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Are Parents Turning a Blind Eye to Their Children’s Online Activities?

As more and more parents work longer hours just to make ends meet, their supervisorial time of their children will inevitably in many cases shrink. When that’s the case, the potential for problems increases.

According to a recent survey from Microsoft Research of just over 1,000 parents, 36 percent of those parents knew their kids had joined social networking leader Facebook prior to the age of 13.

Even more disturbing, the survey reveals that a large percentage of those mothers and fathers assisted their children in lying about their age in order for them to join. Facebook, along with a number of other social networking sites, requires potential new members to identify themselves as 13 or older.

Other data from the survey shows that:

  • The age of 12 is the mean age whereby parents of kids presently 13 and 14 noted that their child became a Facebook member (Facebook’s minimum age to join is 13);
  • Fifty-five percent of parents of 12-year-olds claim their child has a Facebook account, 82 percent of those parents knew when their underage child became a member, and 76 percent helped their kids in forming the account;
  • Fifty-three percent of parents believe Facebook has a minimum age, while 35 percent of those parents think that it is a recommendation, not something that is required;
  • Seventy-eight percent of parents claimed different reasons they believe made it acceptable for their children to break the minimum age restrictions for online services.

While Facebook and other social networking sites have rules in place to help protect children, many parents have assisted pre-teens to bypass the age limit rule, thereby allowing them to interact with friends and relatives on the site.

One of the challenges for those trying to protect children who are online is just that, getting the parents to comply with the rules and regulations.

The Children’s Online Privacy Protection Act (COPPA) is in place to help protect children who go online from those who mean them harm. That said the act is presently under review. Federal regulators are looking at updating COPPA to reflect the new era of social networks and smartphone apps and last month, the Federal Trade Commission (FTC) said it was seeking greater privacy protections for kids younger than 13. The proposed stricter privacy protections would increase requirements covering the gathering of personal data by Web sites and online apps, along with how they acquire parental approval.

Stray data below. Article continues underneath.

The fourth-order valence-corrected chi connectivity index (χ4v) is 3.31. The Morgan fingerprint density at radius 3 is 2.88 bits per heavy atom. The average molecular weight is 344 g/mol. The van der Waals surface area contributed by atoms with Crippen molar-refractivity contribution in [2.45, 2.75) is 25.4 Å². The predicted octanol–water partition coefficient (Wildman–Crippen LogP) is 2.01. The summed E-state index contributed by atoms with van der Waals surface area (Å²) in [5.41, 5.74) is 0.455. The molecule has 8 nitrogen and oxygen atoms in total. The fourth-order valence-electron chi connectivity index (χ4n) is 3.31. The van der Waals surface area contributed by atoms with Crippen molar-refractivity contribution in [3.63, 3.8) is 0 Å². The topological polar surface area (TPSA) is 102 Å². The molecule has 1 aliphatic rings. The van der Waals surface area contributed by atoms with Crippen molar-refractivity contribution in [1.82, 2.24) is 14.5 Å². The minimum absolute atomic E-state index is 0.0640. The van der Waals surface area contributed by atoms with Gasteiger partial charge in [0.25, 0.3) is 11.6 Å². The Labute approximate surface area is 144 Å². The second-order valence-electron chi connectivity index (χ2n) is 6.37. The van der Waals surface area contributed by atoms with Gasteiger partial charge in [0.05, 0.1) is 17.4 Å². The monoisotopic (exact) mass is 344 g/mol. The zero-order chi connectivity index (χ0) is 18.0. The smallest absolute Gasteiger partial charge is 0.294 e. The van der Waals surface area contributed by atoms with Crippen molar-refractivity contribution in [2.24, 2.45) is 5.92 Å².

According to the study’s lead author, Danah Boyd, “The status quo is not working if large numbers of parents are helping their children lie to get access to online services.”

One parent quoted for a story on the matter by Time Magazine, noted,

“I know that Facebook isn’t meant for children under the age of 13, but I’m not sure what the harm is in letting my daughter join. She’s mature for her age and our computer is in the living room and I could require her to be ‘friends’ with me. Am I a bad mother if I let my 11-year-old on Facebook?”

This woman may not be a bad mother but one who should definitely think twice about turning Facebook into her child’s babysitter.

Dave Thomas, who covers among other subjects’ vehicle insurance and business credit cards writes extensively for, an online resource destination for businesses of all sizes to research, find, and compare the products and services they need to run their businesses.

cc licensed ( BY ) flickr photo shared by hoyasmeg

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3 Replies

  1. These numbers are shocking. 12 years old is entirely too young to be on Facebook. Actually, I’m surprised the minimum age is as young as 13.

    I remember when Facebook was solely for college students, and I wish it would have stayed that way. It would still have been extremely successful; I guess no one could have expected that 12 year old kids would be interested…

  2. Its a tough call as a parent. I know with my kids I give them the freedom and feel most of it is no different than the playground. There are friendships and meanness, I have friended my children and can keep an eye on their interactions that way. In some ways its easier to monitor than playground discussions.

  3. Yes, I agree with you…These days, parents are not giving enough guidance to their children because they are busy guiding their careers and businesses..So sad for their children…Social media is their only way to help guide them instead for their parents…

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